Visit to purchase reports on political environments impacting your telecom investments or to request a customized report. E-mail him at

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Americans for Prosperity getting older Americans interested in social media

For the past two days I’ve been enjoying the dry heat of Orlando, Florida. It’s always good to come back to my adopted home state and got the chance to visit with my law school chums as well as witness another type of heat here in Florida: The Seventh Annual Defending the American Dream Summit. Besides the occasional bashing of President Barack Obama’s health care and economic policies, their were panels on how to use social media as a platform for getting their political advocacy messages out. This is pretty standard fare until you appreciate who made up the majority of the audience: older Americans.

You couldn’t help but notice. This group definitely dominated the Summits demographics and presented another reason for broadband adoption: the demand for further democratization on the part of our graying population and another source of energy for individuals who have seen a lot and have plenty to say, not letting a little thing like age take them out of the discussion.

Listening to the questions these citizens were asking about social media while they incorporated their observations about the nation’s political climate in their comments tells me that they were interested in a little more than how to get their kittens down out of a tree.

Look out young Twitter and Facebook users. Grandma and grandpa are coming.

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Is Social Media Just a Fad?

Posted June 21st, 2012 in Broadband, Facebook, Internet, social media and tagged by Alton Drew

The New York Times recently posted a debate about the importance of social media. Keith Hampton, a professor of communications at Rutgers, made the following point in his post:

“Only a small number of social media are used by a majority of Americans (i.e., Facebook), but many others have obtained a critical mass with niche populations. The biggest threat to discontinuance does not rest with the possibility that social media are a fad, but with their proprietary nature. The failure of a single telephone company does not undermine the value of the telephone. However, because social media are both brands and channels of communication, a significant strategic or technological failure is the most likely impetus to mass abandonment.”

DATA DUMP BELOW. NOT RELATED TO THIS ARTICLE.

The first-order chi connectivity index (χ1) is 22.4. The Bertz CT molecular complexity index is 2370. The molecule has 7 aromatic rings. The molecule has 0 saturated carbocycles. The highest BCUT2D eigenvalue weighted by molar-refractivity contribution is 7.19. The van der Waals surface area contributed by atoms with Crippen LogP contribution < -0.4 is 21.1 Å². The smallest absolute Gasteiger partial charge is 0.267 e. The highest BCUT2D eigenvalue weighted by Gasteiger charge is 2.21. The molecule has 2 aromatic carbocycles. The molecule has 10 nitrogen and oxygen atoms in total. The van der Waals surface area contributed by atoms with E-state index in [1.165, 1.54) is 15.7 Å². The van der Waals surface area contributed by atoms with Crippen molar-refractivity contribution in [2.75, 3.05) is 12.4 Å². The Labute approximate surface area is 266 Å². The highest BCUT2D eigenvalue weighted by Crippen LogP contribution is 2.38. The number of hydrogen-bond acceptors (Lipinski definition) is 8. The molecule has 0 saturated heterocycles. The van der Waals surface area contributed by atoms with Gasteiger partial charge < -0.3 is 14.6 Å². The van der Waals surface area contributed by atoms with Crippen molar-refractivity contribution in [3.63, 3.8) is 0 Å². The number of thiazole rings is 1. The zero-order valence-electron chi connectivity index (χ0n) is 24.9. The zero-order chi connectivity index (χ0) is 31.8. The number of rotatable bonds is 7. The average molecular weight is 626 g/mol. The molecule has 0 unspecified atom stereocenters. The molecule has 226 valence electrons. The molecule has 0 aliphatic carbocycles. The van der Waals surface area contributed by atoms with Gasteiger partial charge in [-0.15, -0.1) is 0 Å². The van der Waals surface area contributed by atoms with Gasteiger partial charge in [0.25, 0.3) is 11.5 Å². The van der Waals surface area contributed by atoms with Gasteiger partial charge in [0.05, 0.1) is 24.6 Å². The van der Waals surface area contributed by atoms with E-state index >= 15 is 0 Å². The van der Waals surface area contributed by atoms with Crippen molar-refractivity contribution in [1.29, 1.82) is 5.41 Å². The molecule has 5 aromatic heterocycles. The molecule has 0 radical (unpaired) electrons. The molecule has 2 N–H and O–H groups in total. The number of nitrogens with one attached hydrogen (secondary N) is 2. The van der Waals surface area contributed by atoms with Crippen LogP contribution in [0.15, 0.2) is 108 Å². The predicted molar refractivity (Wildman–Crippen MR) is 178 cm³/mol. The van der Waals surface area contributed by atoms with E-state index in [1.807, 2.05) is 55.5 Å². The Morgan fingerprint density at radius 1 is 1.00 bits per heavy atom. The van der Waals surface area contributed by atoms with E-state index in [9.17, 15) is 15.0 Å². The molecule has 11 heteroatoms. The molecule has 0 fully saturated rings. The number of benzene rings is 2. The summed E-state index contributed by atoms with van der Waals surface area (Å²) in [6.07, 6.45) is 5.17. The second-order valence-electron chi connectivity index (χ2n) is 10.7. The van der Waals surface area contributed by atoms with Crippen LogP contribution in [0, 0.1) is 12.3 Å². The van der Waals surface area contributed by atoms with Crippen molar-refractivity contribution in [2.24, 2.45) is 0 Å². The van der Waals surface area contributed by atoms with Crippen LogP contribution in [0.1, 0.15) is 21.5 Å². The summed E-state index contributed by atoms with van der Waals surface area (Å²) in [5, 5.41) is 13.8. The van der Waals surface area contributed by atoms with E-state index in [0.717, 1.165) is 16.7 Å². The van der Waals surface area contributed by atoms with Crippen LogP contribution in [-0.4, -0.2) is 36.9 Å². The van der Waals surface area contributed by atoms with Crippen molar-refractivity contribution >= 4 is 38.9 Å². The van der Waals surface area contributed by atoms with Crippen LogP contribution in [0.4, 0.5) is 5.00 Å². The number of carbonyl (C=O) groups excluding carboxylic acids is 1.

Social media is not a fad. It will, like telephone networks, reach critical mass, and I guess, based on his analysis, stay on that plateau until the next big thing. I guess at critical mass, social media becomes a utility, like its traditional media kin …. at least until the next Facebook.

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The Downside of Broadband Adoption

The New York Times has a piece on the downside of broadband adoption. It seems like low-income kids enjoy playing video games and hob knobbing on social media sites like Facebook. (No wonder Zuckerberg wants to target 13 year olds.)

As quoted in The New York Times, “Despite the educational potential of computers, the reality is that their use for education or meaningful content creation is minuscule compared to their use for pure entertainment,” said Vicky Rideout, author of the decade-long Kaiser study. “Instead of closing the achievement gap, they’re widening the time-wasting gap.” In short, the time-waste gap is the new digital divide.

The irony of it is that the Federal Communications Commission wants to spend $200 million to teach households how to put technology to productive use. The FCC will be teaching households how to be productive? Really?

Cynicism aside, turning the computer at home into true capital stock by teaching young people how to use it could be a boon to employers looking for young employees with keystroke and data entry skills. Also, the efforts may help engender the next self-taught programmer who comes up with the next big idea in tech, whether it’s a new app or a new type of media company.

Microsoft and Best Buy are helping to fund some similar digital literacy initiatives so this may be a good investment in the long term for American labor. What the markets need, however, is for young people to put any digital literacy they garner to productive use.